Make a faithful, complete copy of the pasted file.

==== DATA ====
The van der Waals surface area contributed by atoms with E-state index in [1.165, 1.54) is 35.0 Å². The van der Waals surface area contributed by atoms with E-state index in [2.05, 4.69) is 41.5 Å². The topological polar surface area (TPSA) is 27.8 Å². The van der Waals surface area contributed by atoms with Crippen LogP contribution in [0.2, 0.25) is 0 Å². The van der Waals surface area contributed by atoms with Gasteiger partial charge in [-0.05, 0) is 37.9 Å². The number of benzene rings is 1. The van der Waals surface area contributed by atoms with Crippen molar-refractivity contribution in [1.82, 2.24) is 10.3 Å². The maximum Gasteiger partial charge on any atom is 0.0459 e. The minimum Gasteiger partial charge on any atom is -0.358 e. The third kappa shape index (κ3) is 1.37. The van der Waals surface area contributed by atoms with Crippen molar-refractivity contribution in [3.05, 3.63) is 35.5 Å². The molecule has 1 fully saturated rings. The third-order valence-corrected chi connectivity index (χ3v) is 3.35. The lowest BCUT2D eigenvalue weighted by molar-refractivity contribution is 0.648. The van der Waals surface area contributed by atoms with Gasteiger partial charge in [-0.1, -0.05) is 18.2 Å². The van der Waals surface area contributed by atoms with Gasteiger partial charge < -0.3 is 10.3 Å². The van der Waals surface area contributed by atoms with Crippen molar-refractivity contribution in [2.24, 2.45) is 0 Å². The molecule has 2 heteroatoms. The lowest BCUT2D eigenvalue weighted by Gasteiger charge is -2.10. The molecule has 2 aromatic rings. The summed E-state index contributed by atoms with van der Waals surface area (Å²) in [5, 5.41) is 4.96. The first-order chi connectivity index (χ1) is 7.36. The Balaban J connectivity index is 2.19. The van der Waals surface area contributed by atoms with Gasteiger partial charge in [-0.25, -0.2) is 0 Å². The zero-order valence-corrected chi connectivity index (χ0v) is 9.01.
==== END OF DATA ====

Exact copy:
The van der Waals surface area contributed by atoms with E-state index in [1.165, 1.54) is 35.0 Å². The van der Waals surface area contributed by atoms with E-state index in [2.05, 4.69) is 41.5 Å². The topological polar surface area (TPSA) is 27.8 Å². The van der Waals surface area contributed by atoms with Crippen LogP contribution in [0.2, 0.25) is 0 Å². The van der Waals surface area contributed by atoms with Gasteiger partial charge in [-0.05, 0) is 37.9 Å². The number of benzene rings is 1. The van der Waals surface area contributed by atoms with Crippen molar-refractivity contribution in [1.82, 2.24) is 10.3 Å². The maximum Gasteiger partial charge on any atom is 0.0459 e. The minimum Gasteiger partial charge on any atom is -0.358 e. The third kappa shape index (κ3) is 1.37. The van der Waals surface area contributed by atoms with Crippen molar-refractivity contribution in [3.05, 3.63) is 35.5 Å². The molecule has 1 fully saturated rings. The third-order valence-corrected chi connectivity index (χ3v) is 3.35. The lowest BCUT2D eigenvalue weighted by molar-refractivity contribution is 0.648. The van der Waals surface area contributed by atoms with Gasteiger partial charge in [-0.1, -0.05) is 18.2 Å². The van der Waals surface area contributed by atoms with Gasteiger partial charge < -0.3 is 10.3 Å². The van der Waals surface area contributed by atoms with Crippen molar-refractivity contribution in [2.24, 2.45) is 0 Å². The molecule has 2 heteroatoms. The lowest BCUT2D eigenvalue weighted by Gasteiger charge is -2.10. The molecule has 2 aromatic rings. The summed E-state index contributed by atoms with van der Waals surface area (Å²) in [5, 5.41) is 4.96. The first-order chi connectivity index (χ1) is 7.36. The Balaban J connectivity index is 2.19. The van der Waals surface area contributed by atoms with Gasteiger partial charge in [-0.25, -0.2) is 0 Å². The zero-order valence-corrected chi connectivity index (χ0v) is 9.01.